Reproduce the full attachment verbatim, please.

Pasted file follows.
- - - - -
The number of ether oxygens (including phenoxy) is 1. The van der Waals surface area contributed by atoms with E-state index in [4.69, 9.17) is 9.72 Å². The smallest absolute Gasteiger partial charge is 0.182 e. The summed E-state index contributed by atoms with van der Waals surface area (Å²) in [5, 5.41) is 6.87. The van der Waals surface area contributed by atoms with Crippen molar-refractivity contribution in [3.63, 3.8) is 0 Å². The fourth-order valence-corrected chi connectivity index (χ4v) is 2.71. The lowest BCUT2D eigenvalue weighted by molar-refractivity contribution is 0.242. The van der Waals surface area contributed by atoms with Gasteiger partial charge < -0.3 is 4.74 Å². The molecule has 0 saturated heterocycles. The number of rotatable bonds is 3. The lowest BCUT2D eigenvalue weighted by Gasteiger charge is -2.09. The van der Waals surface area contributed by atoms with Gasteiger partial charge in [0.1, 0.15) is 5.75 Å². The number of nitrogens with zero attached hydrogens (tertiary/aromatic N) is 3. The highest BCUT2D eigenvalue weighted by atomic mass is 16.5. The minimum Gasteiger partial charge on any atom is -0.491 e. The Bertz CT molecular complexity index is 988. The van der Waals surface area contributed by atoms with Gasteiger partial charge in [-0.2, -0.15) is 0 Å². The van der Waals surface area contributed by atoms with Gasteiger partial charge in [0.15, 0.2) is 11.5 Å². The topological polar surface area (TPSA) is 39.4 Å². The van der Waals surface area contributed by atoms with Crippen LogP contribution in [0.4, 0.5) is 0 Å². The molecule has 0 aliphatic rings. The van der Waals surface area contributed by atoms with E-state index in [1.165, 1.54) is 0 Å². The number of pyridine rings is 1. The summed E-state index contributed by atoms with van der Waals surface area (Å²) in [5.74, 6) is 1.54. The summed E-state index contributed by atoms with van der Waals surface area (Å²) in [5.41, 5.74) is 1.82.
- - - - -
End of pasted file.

The number of ether oxygens (including phenoxy) is 1. The van der Waals surface area contributed by atoms with E-state index in [4.69, 9.17) is 9.72 Å². The smallest absolute Gasteiger partial charge is 0.182 e. The summed E-state index contributed by atoms with van der Waals surface area (Å²) in [5, 5.41) is 6.87. The van der Waals surface area contributed by atoms with Crippen molar-refractivity contribution in [3.63, 3.8) is 0 Å². The fourth-order valence-corrected chi connectivity index (χ4v) is 2.71. The lowest BCUT2D eigenvalue weighted by molar-refractivity contribution is 0.242. The van der Waals surface area contributed by atoms with Gasteiger partial charge < -0.3 is 4.74 Å². The molecule has 0 saturated heterocycles. The number of rotatable bonds is 3. The lowest BCUT2D eigenvalue weighted by Gasteiger charge is -2.09. The van der Waals surface area contributed by atoms with Gasteiger partial charge in [0.1, 0.15) is 5.75 Å². The number of nitrogens with zero attached hydrogens (tertiary/aromatic N) is 3. The highest BCUT2D eigenvalue weighted by atomic mass is 16.5. The minimum Gasteiger partial charge on any atom is -0.491 e. The Bertz CT molecular complexity index is 988. The van der Waals surface area contributed by atoms with Gasteiger partial charge in [-0.2, -0.15) is 0 Å². The van der Waals surface area contributed by atoms with Gasteiger partial charge in [0.15, 0.2) is 11.5 Å². The topological polar surface area (TPSA) is 39.4 Å². The van der Waals surface area contributed by atoms with Crippen LogP contribution in [0.4, 0.5) is 0 Å². The molecule has 0 aliphatic rings. The van der Waals surface area contributed by atoms with E-state index in [1.165, 1.54) is 0 Å². The number of pyridine rings is 1. The summed E-state index contributed by atoms with van der Waals surface area (Å²) in [5.74, 6) is 1.54. The summed E-state index contributed by atoms with van der Waals surface area (Å²) in [5.41, 5.74) is 1.82.